Divorce and Family Lawyers in Bedford
If you or your spouse have decided to file for divorce in Virginia, you are entering a legal process that is complex and at times emotional. The one person that you had vowed to spend the rest of your life with has suddenly become a legal adversary, and decisions regarding finances and other vital matters can become clouded.
The family law attorneys at Pack Law Group have an intimate understanding of Virginia divorce law and can relate on a personal level as husbands and fathers who have gone through a divorce or child custody dispute. We promise to not only protect your legal rights but also to minimize the stressful toll that this process takes so that you can move forward with your life.
Divorces in Virginia can take many different paths depending on your circumstances and goals. Our attorneys advocate for completion of your divorce through settlement whenever possible, but we understand that everyone’s needs are unique, so a court proceeding may be the only option.
No-Fault vs. Fault Divorce
When you file for divorce in Virginia, you must state the grounds for ending your marriage. Virginia allows for both fault and no-fault divorces. Which option you choose is something that you can decide with your attorney. Your decision may ultimately depend on your circumstances.
No fault divorces in Virginia require that there be a six or twelve-month separation before filing for divorce. For a six-month separation to be valid, both parties must enter into a written agreement to separate and have no minor children. If you did not enter into a written agreement or have minor children, you would have to wait twelve months before filing for a no-fault divorce.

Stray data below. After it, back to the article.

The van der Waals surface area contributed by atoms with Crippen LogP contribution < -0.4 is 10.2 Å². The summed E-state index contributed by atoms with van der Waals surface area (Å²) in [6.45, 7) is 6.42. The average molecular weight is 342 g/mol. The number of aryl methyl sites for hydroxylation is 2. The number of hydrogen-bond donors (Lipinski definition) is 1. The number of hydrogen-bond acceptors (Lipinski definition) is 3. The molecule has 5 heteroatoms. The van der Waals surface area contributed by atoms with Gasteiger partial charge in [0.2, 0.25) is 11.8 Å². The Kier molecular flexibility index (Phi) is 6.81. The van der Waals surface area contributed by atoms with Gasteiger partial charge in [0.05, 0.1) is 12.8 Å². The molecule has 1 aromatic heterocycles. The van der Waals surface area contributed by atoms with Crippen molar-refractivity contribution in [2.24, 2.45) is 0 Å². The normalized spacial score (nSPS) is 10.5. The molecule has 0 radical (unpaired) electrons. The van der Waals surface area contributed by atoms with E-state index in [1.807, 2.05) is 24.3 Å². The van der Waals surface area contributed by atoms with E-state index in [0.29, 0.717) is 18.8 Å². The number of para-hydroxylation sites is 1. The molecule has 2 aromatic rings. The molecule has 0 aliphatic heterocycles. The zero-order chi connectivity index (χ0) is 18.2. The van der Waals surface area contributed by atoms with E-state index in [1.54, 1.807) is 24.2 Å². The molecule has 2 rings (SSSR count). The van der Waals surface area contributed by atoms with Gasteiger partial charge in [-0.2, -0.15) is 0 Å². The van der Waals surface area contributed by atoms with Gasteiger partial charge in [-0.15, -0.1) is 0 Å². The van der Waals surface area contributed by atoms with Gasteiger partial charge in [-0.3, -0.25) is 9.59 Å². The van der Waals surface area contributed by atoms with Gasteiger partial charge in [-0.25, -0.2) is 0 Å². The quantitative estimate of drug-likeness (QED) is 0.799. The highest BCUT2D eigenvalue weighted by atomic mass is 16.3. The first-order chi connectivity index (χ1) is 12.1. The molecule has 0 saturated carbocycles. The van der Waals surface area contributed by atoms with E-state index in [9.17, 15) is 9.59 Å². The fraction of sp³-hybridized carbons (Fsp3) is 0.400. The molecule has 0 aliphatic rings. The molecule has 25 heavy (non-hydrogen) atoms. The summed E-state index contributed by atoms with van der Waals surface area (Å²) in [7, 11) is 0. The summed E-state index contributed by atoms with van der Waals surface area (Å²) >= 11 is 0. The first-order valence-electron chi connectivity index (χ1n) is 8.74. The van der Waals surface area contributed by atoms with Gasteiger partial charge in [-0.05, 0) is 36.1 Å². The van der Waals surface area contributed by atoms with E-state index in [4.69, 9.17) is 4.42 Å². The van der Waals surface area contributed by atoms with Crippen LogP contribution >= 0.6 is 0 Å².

Virginia also allows for fault-based divorces, where a plaintiff can allege wrongdoing on the part of their spouse. You must be able to prove this misconduct, which can be in the form of:
- Adultery. You can prove that your spouse had sexual relations with another person.
- Desertion. Your spouse left the marital home without any good reason.
- Cruelty. Your spouse behaved in a way that put your safety and security at risk.
Limited vs. Complete Divorce
Virginia law allows for either a limited or complete divorce. You can select either depending on your goals. A limited divorce is also referred to as a “divorce from bed and board,” and may be considered a legal separation in some states. When you choose this option, you don’t fully dissolve the marriage but instead, enter a legal separation. Unlike traditional divorces, a limited divorce is only available on the grounds of fault.
Most couples want to completely dissolve their union so that they are free to re-marry or otherwise sever legal ties from their spouse. This is a traditional or “complete” divorce. If you have been a party to a limited divorce for at least one year, you can ask the court to convert it to a complete divorce. Otherwise, you will have to meet the requirements for divorce that involve residency, time living apart, and giving any grounds for divorce.